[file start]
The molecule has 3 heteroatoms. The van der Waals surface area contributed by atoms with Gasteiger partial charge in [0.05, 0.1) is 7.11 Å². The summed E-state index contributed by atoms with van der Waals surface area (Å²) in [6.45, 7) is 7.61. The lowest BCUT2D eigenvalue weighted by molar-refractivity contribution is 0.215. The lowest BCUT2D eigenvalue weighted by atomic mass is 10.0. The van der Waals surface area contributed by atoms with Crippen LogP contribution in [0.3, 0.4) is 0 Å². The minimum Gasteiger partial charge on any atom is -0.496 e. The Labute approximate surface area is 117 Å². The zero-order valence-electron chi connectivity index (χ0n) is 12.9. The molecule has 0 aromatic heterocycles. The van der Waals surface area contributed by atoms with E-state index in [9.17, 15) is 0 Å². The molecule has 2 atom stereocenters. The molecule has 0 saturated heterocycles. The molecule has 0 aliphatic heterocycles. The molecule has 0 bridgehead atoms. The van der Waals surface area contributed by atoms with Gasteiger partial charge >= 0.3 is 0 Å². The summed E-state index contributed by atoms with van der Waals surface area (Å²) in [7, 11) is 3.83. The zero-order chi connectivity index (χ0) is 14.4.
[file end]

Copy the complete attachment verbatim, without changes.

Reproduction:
The molecule has 3 heteroatoms. The van der Waals surface area contributed by atoms with Gasteiger partial charge in [0.05, 0.1) is 7.11 Å². The summed E-state index contributed by atoms with van der Waals surface area (Å²) in [6.45, 7) is 7.61. The lowest BCUT2D eigenvalue weighted by molar-refractivity contribution is 0.215. The lowest BCUT2D eigenvalue weighted by atomic mass is 10.0. The van der Waals surface area contributed by atoms with Crippen LogP contribution in [0.3, 0.4) is 0 Å². The minimum Gasteiger partial charge on any atom is -0.496 e. The Labute approximate surface area is 117 Å². The zero-order valence-electron chi connectivity index (χ0n) is 12.9. The molecule has 0 aromatic heterocycles. The van der Waals surface area contributed by atoms with E-state index in [9.17, 15) is 0 Å². The molecule has 2 atom stereocenters. The molecule has 0 saturated heterocycles. The molecule has 0 aliphatic heterocycles. The molecule has 0 bridgehead atoms. The van der Waals surface area contributed by atoms with Gasteiger partial charge >= 0.3 is 0 Å². The summed E-state index contributed by atoms with van der Waals surface area (Å²) in [7, 11) is 3.83. The zero-order chi connectivity index (χ0) is 14.4.